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TOKYO — There wasn’t a lot of drama last week when the International Olympic Committee awarded Brisbane, Australia, the right to host the 2032 Summer Olympics.
It was the only city up for the vote.
It wasn’t that much different for the 2024 Summer Games. Only Paris and Los Angeles were interested. So the IOC gave Paris that one and then awarded L.A. 2028, which no other city or country had made a reasonable attempt to host.
Beijing was awarded the 2022 Winter Olympics, despite being nowhere near any mountains, in part because the only other interested city was Almaty, Kazakhstan.
The IOC was once the belle of a global ball, with famed and beautiful metropolises begging for the chance to host their Games. The last time Australia hosted — 2000 in Sydney — it defeated eight competing cities, including five finalists. It required four rounds of voting to prevail.
To the coveted goes the corruption, though, and the IOC's bid process quickly led to wining, dining and plenty of bribing — not to mention outrageous budgets, cost overruns and a string of white elephant projects left behind.
Those days appear over. The world is mostly done with hosting the Olympics. The IOC may go a decade without eight legitimate bids these days.
Even the IOC acknowledges that.
“[There’s been] a loss in public confidence in the Olympic Movement,” an IOC report concluded. “... Some cities found it challenging to secure government, private and public support and pulled out of the process, sometimes following a loss referendum [by voters].”
That’s what makes Tokyo 2020 such a dangerous Olympics for the IOC. The Japanese actually had the money, the facilities, the public/private backing, the technology, the organization and essentially whatever else was needed to stage the Games.
This is a vibrant city of 34.5 million, the largest in the world. If any place could hold an Olympics, it’s here. IOC president Thomas Bach repeatedly labeled it “the best-ever prepared city for the Olympic Games.”
Then COVID hit.
Officially, Japan says it spent $15.4 billion to host these Olympics, but private estimates suggest it is far higher. Either way, instead of offsetting those costs with tourism dollars, ticket and merchandise sales, and marketing opportunities for industries big and small, the virus wrecked almost everything.
Approximately $1 billion was lost in ticket sales alone. The hotel sector estimates between 700,000 and 1 million nights of reservations were canceled. Construction projects — such as the Olympic Village — that were to become private housing were delayed a year.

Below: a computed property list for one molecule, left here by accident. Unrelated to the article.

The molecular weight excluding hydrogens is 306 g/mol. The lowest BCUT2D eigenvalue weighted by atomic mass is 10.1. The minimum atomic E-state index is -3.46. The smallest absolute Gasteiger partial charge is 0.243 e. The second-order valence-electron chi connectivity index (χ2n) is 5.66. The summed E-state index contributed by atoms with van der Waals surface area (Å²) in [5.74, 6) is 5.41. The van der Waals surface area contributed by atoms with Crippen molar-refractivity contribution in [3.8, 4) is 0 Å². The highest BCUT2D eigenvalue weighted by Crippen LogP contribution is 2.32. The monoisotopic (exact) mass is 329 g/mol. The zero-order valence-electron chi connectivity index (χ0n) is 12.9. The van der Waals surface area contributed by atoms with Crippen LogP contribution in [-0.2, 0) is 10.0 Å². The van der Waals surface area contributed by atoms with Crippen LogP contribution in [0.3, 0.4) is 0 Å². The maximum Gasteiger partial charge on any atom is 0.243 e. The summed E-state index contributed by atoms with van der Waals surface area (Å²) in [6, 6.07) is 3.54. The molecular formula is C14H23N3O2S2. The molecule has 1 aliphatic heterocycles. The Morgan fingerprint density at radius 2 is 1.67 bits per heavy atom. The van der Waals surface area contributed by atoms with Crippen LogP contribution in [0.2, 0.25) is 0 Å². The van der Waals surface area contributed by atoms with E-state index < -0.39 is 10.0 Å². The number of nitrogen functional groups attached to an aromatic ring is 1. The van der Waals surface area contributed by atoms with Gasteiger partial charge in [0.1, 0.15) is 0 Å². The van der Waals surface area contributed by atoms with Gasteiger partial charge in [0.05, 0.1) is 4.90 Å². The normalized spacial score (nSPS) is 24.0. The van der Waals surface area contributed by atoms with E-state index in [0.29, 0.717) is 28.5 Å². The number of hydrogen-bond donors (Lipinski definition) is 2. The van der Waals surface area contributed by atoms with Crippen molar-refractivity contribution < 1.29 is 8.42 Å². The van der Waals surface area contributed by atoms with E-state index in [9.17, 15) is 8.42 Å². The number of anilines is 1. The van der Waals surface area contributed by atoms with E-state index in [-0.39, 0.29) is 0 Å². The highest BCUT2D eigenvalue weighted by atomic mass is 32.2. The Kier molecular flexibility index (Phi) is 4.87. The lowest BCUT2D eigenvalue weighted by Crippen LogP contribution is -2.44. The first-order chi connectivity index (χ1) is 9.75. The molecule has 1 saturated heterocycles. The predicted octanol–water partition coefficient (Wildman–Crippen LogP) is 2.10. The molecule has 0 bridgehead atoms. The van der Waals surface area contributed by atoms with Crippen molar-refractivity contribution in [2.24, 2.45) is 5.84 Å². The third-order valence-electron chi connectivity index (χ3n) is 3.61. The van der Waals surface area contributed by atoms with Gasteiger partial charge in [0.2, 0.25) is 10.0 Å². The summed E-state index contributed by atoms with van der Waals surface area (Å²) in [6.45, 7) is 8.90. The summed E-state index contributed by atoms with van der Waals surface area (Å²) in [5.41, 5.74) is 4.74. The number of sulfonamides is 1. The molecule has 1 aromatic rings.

Absolutely nothing is working how it had been meticulously planned.
Was the pandemic just a dose of bad luck? Absolutely. That’s the point, though.
You don’t just need a fortune to host the Olympics, you need good fortune, and no one can guarantee the latter. So why risk it?
Among the Japanese, the Olympics are now wildly unpopular, with opinion polls running between 60 and 80 percent opposition to them being staged. The approval rating for Prime Minister Yoshihide Suga, who has championed this event, sank 9 percentage points just this month and is down at 34 percent according to a Nikkei/TV Tokyo poll conducted this week.
The Olympics aren’t the only issue voters judge Suga on, but it seems like no one in Japan wants to be associated with this event. Even Toyota, an iconic national brand and long an official Olympic sponsor, pulled in-country advertising around the Games.
If losing billions of dollars doesn’t faze politicians around the world, losing elections sure will.
What was once heralded as a chance to showcase your city or your country while throwing a once-in-a-generation party is now seen with great skepticism among the public.
Politicians may still want the Olympics so they can dole out deals to preferred contractors or get special projects constructed, but the public is skeptical, if not outright hostile.
The 2024/28 bidding process saw Hungary drop out after a successful “Nolympics” campaign was waged against the bid. Hamburg, Germany, bailed when 51.6 percent of voters opposed it in a referendum. Rome, Italy and Boston likewise succumbed to political backlash.
That has been the trend.
Oslo, Norway, saw 55.9 percent voter opposition to a Winter Games. Krakow, Poland, hit 70 percent. Munich, Germany … St. Moritz, Switzerland … Stockholm, Sweden … all said no. Take a globe, spin it, place a finger down and you’ll likely find some place that looked at the IOC as thieves and the Games as a bloated waste of resources.
In an effort to solve the problem, the IOC changed the selection process and states that it will now supposedly work as partners — rather than crooked judges with their hands out.
It is particularly focused on driving down hosting costs (both financially and environmentally) by using existing facilities — rather than requiring cities to construct dozens of new venues and stadiums.
Paris will be 95 percent staged in venues that already exist. Milan, Italy’s 2026 Winter Olympics bid will be 93 percent, and L.A., which actually turned a profit when it hosted the 1984 Summer Games, will be 100 percent.
Maybe it will help, but the IOC’s reputation is a well-earned one of excess, waste and deceit. It’ll take decades to change that, if the reality ever changes.
Meanwhile, for the IOC, the Tokyo Games are a concern that can’t be fixed via new policy. Japan did everything right and is now dealing with everything wrong.
COVID isn’t the local organizers' or national government’s fault, but that hardly matters. It’s the Olympics, already struggling with their reputation, on which everyone is taking out their frustration.
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